If VS code had a data-centric sibling, what would it look like?
We’re just about to launch our software as open-source software, and with that want to show why we built that software.
After reading this blog, you’ll have seen some new perspectives about building training data (mainly for NLP, but the concepts are also somewhat agnostic).
We talked extensively about software 1.0 and software 2.0 in the last few years. In a nutshell, it is about how AI-backed software contains training data next to the algorithms to make predictions. We love this saying because it defines that the data is part of the software. This has some profound implications:
There are two ways to build AI software: model-centric and data-centric. You can focus not only on the algorithms to implement the software but also on the data itself.
Software needs to be documented. If data is part of the software, it can’t be treated poorly. And this starts with label definitions, known inter-annotator agreements, versions, and some documentation about how labels have been set (i.e., turning the labeling procedure black box into some explainable instrument).
Labeling is not a one-time job. If it is part of the software, you’ll work on it daily. And for that, you need some excellent tooling.
We’re betting that such tasks require a data-centric development environment. To make things like labeling or cleansing data (especially in NLP) much more straightforward. That is why we’ve built Kern AI. In more detail, we constantly have the following two questions in mind:
What is needed so developers and data scientists can create something from scratch much faster?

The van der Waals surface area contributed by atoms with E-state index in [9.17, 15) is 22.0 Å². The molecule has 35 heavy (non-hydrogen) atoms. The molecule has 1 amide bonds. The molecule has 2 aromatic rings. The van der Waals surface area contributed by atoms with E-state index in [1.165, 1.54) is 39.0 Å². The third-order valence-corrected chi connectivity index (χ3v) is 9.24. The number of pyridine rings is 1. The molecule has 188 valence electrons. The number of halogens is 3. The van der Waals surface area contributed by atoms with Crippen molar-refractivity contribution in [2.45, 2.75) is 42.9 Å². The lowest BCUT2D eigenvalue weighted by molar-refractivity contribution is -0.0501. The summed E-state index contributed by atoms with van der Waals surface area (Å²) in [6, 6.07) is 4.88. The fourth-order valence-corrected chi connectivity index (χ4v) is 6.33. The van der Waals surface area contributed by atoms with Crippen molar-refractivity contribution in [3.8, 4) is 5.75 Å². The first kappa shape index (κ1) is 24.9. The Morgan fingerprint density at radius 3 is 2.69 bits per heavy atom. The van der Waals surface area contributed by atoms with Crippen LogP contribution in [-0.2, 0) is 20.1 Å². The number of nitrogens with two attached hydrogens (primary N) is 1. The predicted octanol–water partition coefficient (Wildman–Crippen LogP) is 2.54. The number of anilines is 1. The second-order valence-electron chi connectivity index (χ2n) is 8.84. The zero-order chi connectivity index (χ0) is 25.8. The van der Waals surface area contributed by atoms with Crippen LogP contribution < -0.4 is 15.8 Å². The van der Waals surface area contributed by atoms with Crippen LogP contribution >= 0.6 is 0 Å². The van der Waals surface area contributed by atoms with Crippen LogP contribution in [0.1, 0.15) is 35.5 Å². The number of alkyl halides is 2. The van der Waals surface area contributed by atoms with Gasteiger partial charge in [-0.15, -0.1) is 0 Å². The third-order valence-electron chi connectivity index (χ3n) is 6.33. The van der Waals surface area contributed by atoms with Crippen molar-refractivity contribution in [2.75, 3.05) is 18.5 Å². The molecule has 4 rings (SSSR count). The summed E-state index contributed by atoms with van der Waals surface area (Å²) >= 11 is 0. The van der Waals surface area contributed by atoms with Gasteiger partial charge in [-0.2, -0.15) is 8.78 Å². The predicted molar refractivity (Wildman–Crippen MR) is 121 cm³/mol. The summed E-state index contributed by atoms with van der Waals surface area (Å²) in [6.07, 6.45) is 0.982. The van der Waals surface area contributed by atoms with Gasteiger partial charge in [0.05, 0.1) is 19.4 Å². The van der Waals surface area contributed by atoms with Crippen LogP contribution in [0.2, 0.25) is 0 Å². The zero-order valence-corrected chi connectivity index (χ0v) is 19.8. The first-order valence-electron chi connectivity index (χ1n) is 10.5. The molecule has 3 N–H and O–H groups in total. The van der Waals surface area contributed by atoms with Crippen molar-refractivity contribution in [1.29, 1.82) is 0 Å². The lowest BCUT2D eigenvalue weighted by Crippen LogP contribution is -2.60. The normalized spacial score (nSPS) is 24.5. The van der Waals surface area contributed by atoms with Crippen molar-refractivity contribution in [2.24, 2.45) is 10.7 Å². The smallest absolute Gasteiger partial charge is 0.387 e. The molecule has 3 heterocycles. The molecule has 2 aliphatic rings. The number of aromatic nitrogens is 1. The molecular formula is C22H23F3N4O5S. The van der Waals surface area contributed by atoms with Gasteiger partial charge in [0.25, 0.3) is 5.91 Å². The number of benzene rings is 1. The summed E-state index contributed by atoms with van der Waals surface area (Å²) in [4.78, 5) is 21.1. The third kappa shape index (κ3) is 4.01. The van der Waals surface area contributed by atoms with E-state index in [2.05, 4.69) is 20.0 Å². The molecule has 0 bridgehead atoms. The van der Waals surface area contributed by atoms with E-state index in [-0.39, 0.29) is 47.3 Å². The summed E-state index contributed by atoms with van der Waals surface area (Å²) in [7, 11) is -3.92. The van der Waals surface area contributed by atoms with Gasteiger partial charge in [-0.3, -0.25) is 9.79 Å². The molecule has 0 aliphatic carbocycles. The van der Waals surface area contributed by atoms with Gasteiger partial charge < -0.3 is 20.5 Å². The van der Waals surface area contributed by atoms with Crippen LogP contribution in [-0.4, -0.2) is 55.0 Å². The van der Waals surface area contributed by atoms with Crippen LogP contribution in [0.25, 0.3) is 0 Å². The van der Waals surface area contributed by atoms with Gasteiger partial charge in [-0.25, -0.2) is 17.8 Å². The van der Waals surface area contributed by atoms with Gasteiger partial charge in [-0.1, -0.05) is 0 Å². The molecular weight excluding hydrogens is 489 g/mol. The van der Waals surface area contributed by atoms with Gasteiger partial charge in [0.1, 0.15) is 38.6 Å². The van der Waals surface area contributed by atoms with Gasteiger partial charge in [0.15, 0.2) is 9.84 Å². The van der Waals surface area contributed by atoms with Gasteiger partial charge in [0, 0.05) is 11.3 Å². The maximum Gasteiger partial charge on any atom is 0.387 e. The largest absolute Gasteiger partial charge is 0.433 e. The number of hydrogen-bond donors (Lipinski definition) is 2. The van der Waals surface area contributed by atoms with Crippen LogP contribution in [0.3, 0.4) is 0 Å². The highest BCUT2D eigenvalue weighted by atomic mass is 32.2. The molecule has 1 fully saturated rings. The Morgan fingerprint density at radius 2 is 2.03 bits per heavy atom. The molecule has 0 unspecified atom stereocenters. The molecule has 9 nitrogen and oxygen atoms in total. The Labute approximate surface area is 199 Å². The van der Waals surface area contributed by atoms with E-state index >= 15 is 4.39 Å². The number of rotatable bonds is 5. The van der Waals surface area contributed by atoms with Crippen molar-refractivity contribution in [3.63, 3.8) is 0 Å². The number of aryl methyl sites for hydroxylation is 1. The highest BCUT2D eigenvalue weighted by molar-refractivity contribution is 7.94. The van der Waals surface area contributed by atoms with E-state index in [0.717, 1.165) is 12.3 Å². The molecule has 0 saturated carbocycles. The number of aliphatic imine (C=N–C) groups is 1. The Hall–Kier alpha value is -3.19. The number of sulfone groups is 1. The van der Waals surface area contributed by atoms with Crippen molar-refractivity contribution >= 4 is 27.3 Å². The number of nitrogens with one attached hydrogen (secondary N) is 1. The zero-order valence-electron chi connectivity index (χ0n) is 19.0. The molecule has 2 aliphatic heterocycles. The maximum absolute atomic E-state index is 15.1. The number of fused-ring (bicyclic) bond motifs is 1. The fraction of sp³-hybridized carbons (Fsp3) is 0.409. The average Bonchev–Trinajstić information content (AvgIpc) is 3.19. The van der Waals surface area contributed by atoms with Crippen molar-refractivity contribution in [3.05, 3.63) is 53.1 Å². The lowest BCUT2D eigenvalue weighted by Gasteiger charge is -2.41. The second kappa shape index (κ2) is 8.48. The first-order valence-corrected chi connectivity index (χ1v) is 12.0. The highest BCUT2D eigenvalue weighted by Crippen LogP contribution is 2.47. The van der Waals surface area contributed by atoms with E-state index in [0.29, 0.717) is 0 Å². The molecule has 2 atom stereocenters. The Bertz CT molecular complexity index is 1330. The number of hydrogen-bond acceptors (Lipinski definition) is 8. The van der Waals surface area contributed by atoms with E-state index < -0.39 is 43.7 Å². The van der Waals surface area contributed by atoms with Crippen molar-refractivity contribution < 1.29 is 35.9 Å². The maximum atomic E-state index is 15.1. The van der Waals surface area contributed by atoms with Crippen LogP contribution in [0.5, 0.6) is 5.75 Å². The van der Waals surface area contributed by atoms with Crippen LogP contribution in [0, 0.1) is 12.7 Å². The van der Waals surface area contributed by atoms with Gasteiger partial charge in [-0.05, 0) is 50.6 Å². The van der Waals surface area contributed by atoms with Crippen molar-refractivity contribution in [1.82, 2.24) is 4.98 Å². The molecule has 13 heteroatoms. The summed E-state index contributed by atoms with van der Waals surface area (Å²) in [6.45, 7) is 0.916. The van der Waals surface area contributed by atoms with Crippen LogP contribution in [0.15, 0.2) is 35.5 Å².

What is required, such that developers and data scientists can improve some features continuously in a maintainable way?
In the following, we’ll go into more detail and showcase some of the features we’ve built for Version 1.0, our open-source release.
Picture this: You’ve got a brand new idea for a feature. You want to differentiate clickbait from regular titles in your content moderation. But: you only have unlabeled records and clearly don’t want to spend too much time on data labeling.
This is where our data-centric prototyping comes into play. It looks as follows:
First, you label some reference data. It can be as little as 50 records, not too much effort.
Second, with our weak supervision core (we’re explaining that technology in another post in more detail), you can build and combine both explicit heuristics such as labeling functions, as well as active transfer learning and zero-shot modules. Our application comes with an integration to the Hugging Face Hub, such that you can just easily integrate large-scale language models for your heuristics.
The heuristics are automatically validated by the reference samples you’ve labeled (of course, we’re making reasonable splits for the active learning, such that you don’t have to worry about the applicability of the statistics).
Third, you are computing weakly supervised labels. Those are continuous, i.e., have some confidence attached. Doing so typically requires seconds, so you can do this as often as you’d like.
Now, we have the first batch of weakly supervised labels. But the prototyping doesn’t stop here. We can go further. For instance, we’re seeing on the monitoring page that there are too few weakly supervised labels for clickbait data. With our integrated neural search powered by large-scale language models, we can just search for similar records of existing data we’ve labeled and find new patterns.